D: Kate & Leopold [#47], The Princess’ Diaries [#46], Corky Romano [#45], Osmosis Jones [#44], Summer Catch [#43]
       
D+: The Fast & the Furious [#42], Get Over It [#41], Town & Country [#40]
       
C-: Sugar & Spice [#39], See Spot Run [#38]
        
C: Vanilla Sky [#37], The Mummy Returns [#36], The Glass House [#35]
       
C+: Serendipity [#34], Swordfish [#33], American Pie 2 [#32], Lara Croft: Tomb Raider [#31], Heartbreakers [#30], Ali [#29], Monster’s Ball [#28], The Mexican [#27], Planet of the Apes [#26], Two Can Play That Game [#25]
        
B-: The One [#24], Down to Earth [#23], Blow [#22], I Am Sam [#21], O [#20], Monsters’ Inc [#19] A Knight’s Tale [#18], Harry Potter & the Sorcerer’s Stone [#17], Memento [#16], Save the Last Dance [#15]
         
The Top 14
#14 Bridget Jones’ Diary [B]

It’s a slight British comedy, but no less enjoyable for it. Zellweger manages to make her Bridget a true heroine all the while highlighting her ghastly qualities. There’s a self assuredness to the writing which doesn’t undermine its source or play down to it.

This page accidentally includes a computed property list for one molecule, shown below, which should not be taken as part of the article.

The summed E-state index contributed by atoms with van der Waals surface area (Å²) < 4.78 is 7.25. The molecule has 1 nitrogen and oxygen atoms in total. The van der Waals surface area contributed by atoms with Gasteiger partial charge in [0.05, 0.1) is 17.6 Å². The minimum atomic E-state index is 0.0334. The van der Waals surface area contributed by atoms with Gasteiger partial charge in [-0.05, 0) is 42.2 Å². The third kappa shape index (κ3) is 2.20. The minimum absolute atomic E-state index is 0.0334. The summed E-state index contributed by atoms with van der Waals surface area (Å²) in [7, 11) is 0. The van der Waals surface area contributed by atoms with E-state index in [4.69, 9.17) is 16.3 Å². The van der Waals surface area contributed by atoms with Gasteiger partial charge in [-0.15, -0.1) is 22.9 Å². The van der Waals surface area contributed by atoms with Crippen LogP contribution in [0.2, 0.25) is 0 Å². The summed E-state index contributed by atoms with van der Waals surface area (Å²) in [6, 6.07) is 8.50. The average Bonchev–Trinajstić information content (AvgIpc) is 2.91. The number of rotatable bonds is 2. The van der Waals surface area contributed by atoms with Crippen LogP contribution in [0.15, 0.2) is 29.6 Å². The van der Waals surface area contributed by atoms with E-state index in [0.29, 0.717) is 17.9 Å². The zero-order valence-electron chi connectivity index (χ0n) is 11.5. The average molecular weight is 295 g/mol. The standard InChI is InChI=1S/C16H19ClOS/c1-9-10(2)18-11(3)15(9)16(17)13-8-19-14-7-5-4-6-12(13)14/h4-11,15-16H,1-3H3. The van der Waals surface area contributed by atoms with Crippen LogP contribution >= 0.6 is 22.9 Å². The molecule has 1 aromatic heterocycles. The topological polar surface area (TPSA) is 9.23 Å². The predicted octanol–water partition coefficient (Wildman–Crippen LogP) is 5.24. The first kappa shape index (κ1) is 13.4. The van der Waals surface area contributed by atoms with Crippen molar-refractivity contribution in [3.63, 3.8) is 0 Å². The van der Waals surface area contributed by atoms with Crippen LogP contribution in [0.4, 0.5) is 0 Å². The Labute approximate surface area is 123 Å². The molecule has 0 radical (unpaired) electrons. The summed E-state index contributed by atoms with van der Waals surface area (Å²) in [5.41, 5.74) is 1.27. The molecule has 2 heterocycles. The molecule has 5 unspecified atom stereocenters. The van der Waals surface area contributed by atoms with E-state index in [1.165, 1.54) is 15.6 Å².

#13 Mulholland Drive [B]
Lauded by so many I find no shame in saying that I don’t get this film at all, and I don’t think that I’m as effusive a fan either. Certainly, David Lynch imbues it with some enviable traits and Naomi Watts and Laura Dern though not my favourites are splendid. It’s a film that demands a repeat viewing, one that I am unwilling to give it. But even if I can’t quite admit it’s brilliance, I do know that it’s a good film.
          
#12 Legally Blonde [B]
Legally Blonde plays like the typical teenage female empowerment film, but it’s so aware of its strength, and yes its shortcomings, that it’s able to become more than just the bauble you’d expect it to be. Of course, most of that can be accredited to Reese Witherspoon’s entertaining Elle Woods, but it’s also silliness and simultaneous smartness of the lines and the willingness to make all it’s characters – including it’s dubious heroine – the butt of jokes.
             
#11 A Beautiful Mind [B]
I’ve never been an unwarranted fan, but I can’t despise this so many have come to. My essential problem with this is Jennifer Connelly who makes me resent all that Russell Crow tries to do with his character. Surely, Ron Howard is not the most innovative director but A Beautiful Mind is a fine film from where I stand.
             
#10 Iris [B]